Bear Necessities
Children’s author Mike Berenstain builds upon the Berenstain Bears’ lasting legacy
by Maria Martino Evans

Despite the death of matriarch Jan Berenstain earlier this year, the tender tales of a bear family that bore remarkable resemblance to her own family—and, of course, her family’s name—have endured. For 50 years she co-authored a series of Berenstain Bears books with her husband, Stan, who died in 2005. The Berenstains’ sons, Leo and Mike, have carried on where their parents left off, even though the sons never planned on being writers.

“I was always collecting insects,” says Mike Berenstain, 60, a graduate of Cheltenham High School. “All through high school I wanted to be a biologist.”

And so he did, while older brother Leo pursued an interest in primate ecology, his career ultimately taking him to Borneo to study monkeys. Eventually the brothers returned to the Philadelphia area … and the family business. Today Leo is involved with the business side of the franchise, while Mike has switched from science to writing and illustrating.

“I wrote nonfiction about sulfur; I wrote stories about castles; I drew funny cartoon characters; I drew a family of chipmunks,” he says of his earlier pursuits. “I was the utility infielder of children’s publishing.”

Born 10 years before the bears, Mike started working with his parents in the late 1980s. One of his first projects was a book about so-called “stranger danger,” which he says became one of the franchise’s most successful books—“the one I’ve gotten more positive feedback about than anything else.”

The Berenstain books are about “family life in its infinite variety,” Mike explains. “All the great novels in history deal with families. Of course, they are usually dysfunctional families. We started out with funny books to help kids learn to read. They evolved to serve a purpose, to have a moral.”
Jan and Stan Berenstain grew up amid poverty during the Great Depression. They met in art school, worked as magazine cartoonists, married and lived in a “rough neighborhood in southwest Philly” above an Army-Navy store—an experience that, according to Mike, “informed everything they and we have done since.”

The family later moved to Bucks County and lived, as they titled their autobiography, “Down a Sunny Dirt Road,” which they took from their characters who lived “in a big tree house down a sunny dirt road deep in Bear Country.”

“With both parents working full time at home, we grew up in a family shop,” Mike says. “It was an unusual upbringing”—one that included knowing the man known as “Dr. Seuss,” a.k.a. Theodor Geisel, their parents’ friend, mentor and champion. In fact, Geisel, the editor and publisher of Random House’s Beginner Books, liked the characters in the Berenstains’ first book, “The Big Honey Hut,” so much that by their second book, “The Bike Lesson,” in 1964 he had added “Another Adventure of the Berenstain Bears” to the title.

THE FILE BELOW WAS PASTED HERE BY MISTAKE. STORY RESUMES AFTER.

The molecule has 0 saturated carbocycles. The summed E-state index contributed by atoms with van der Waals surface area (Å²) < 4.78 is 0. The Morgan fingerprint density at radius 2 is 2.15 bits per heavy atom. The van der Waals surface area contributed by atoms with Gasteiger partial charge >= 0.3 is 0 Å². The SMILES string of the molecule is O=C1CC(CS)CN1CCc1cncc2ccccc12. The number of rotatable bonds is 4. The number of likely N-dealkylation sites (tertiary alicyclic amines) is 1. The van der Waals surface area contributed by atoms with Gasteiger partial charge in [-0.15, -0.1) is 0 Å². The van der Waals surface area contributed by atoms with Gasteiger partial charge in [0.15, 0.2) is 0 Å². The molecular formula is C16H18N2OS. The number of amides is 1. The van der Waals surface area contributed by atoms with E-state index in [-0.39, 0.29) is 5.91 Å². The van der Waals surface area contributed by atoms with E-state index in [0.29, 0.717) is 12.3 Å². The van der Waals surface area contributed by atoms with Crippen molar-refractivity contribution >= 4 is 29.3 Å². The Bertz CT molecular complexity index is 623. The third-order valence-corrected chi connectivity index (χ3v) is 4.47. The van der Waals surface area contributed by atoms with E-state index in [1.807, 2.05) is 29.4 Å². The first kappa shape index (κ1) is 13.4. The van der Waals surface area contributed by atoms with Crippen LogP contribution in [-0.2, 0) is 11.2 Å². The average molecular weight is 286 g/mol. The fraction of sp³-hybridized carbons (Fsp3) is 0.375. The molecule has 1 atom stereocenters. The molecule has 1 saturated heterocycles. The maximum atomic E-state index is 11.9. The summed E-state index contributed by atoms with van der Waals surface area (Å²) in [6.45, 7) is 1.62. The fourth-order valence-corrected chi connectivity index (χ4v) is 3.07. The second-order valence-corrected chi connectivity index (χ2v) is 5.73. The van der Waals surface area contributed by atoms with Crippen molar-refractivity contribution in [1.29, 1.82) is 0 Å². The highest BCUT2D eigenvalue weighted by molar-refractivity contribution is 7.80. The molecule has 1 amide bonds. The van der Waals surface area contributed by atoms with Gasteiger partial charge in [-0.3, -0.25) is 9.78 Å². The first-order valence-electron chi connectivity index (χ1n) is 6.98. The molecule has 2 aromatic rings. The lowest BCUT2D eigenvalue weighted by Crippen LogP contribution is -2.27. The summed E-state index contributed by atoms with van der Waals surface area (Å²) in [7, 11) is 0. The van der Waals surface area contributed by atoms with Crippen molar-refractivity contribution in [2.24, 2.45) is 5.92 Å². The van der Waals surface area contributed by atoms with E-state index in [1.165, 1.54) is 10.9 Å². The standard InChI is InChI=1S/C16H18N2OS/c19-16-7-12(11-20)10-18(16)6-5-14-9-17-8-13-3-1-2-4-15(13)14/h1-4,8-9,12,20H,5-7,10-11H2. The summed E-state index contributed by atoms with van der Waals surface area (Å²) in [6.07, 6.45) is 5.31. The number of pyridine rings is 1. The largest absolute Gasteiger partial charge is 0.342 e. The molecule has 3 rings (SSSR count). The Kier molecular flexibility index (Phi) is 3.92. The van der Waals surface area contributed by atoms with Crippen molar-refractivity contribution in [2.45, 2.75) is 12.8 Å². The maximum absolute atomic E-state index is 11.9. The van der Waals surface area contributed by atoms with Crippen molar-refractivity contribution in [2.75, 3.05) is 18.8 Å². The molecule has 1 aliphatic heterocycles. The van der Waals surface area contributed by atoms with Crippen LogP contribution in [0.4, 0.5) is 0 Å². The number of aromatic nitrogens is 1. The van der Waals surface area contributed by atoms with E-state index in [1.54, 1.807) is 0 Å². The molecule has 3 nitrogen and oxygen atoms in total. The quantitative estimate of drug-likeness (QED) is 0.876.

The Berenstains originally had no intention of using their last name, according to Mike, but it stuck, and 50 years and 200 books later, with more than 250 million copies sold in 23 languages, the franchise has grown to include stage shows and a hit series on PBS, and it also inspired two musicals. Groveland Elementary School in Doylestown named its library after the local literary luminaries, and institutions outside of the Philadelphia area have honored them as well; a hospital in Texas has a children’s wing named for the beloved bears.

Publisher HarperCollins is releasing 19 new Berenstain Bears titles this year. The day before his mom had what turned out to be a fatal stroke at their family studio in Solebury, they were working on two new books: “Go Green!” and “We Love Trucks.”

So how much of the bears are in the Berenstains?

“Well, obviously we don’t live in a tree house,” Mike laughs. “But my mom was very calm, and my dad was very excitable, funny and accident prone,” much like their respective bear characters.
With so many partnerships and avenues to benefit children, the Berenstain Bears story continues to unfold. The company also has a theatrical movie script in development with the people behind the Ben Stiller comedy “Night at the Museum.”

In addition, Mike intends to see a longtime dream come true: “I’ve always wanted to do a book for kids going to the hospital or visiting someone there. It’s scary to go the hospital, but a book like that could help them psychologically.”

Because the audience for such a book is limited compared with a book about, say, the first day of school or trying out for a sports team, publishers expressed little interest. So Mike started working with physicians at The Children’s Hospital of Philadelphia to create the book as a nonprofit undertaking. He believes foundations and corporations will get behind it.

Picture this: Brother and sister bear are taking a tour of the hospital. They peer into each room and … well, you’ll just have to wait for the book.